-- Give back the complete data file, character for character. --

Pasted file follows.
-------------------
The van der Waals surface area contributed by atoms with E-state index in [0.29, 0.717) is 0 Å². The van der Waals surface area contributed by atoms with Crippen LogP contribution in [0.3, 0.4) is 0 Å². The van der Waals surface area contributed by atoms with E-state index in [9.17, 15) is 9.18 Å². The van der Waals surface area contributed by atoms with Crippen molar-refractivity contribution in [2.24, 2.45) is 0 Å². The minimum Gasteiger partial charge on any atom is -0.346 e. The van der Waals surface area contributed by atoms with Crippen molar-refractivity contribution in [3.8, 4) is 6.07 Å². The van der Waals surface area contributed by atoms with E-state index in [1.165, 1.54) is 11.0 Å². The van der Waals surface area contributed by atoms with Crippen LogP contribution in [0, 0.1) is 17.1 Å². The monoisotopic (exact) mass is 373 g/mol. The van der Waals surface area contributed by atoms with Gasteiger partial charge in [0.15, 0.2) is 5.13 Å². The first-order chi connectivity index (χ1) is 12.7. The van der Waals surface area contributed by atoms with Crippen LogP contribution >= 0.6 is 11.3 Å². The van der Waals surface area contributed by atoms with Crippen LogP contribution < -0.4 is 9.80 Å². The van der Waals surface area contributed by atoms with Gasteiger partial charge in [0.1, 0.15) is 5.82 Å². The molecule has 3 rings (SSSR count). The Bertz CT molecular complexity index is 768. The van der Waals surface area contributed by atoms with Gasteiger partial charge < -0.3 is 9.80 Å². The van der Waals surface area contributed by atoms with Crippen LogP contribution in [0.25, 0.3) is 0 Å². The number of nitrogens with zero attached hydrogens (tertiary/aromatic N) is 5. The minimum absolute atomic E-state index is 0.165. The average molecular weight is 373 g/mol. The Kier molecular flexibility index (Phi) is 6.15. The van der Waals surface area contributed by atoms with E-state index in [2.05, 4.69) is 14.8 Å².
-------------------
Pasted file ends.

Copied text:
The van der Waals surface area contributed by atoms with E-state index in [0.29, 0.717) is 0 Å². The van der Waals surface area contributed by atoms with Crippen LogP contribution in [0.3, 0.4) is 0 Å². The van der Waals surface area contributed by atoms with E-state index in [9.17, 15) is 9.18 Å². The van der Waals surface area contributed by atoms with Crippen molar-refractivity contribution in [2.24, 2.45) is 0 Å². The minimum Gasteiger partial charge on any atom is -0.346 e. The van der Waals surface area contributed by atoms with Crippen molar-refractivity contribution in [3.8, 4) is 6.07 Å². The van der Waals surface area contributed by atoms with E-state index in [1.165, 1.54) is 11.0 Å². The van der Waals surface area contributed by atoms with Crippen LogP contribution in [0, 0.1) is 17.1 Å². The monoisotopic (exact) mass is 373 g/mol. The van der Waals surface area contributed by atoms with Gasteiger partial charge in [0.15, 0.2) is 5.13 Å². The first-order chi connectivity index (χ1) is 12.7. The van der Waals surface area contributed by atoms with Crippen LogP contribution >= 0.6 is 11.3 Å². The van der Waals surface area contributed by atoms with Crippen LogP contribution < -0.4 is 9.80 Å². The van der Waals surface area contributed by atoms with Gasteiger partial charge in [0.1, 0.15) is 5.82 Å². The molecule has 3 rings (SSSR count). The Bertz CT molecular complexity index is 768. The van der Waals surface area contributed by atoms with Gasteiger partial charge < -0.3 is 9.80 Å². The van der Waals surface area contributed by atoms with Crippen LogP contribution in [0.25, 0.3) is 0 Å². The number of nitrogens with zero attached hydrogens (tertiary/aromatic N) is 5. The minimum absolute atomic E-state index is 0.165. The average molecular weight is 373 g/mol. The Kier molecular flexibility index (Phi) is 6.15. The van der Waals surface area contributed by atoms with E-state index in [2.05, 4.69) is 14.8 Å².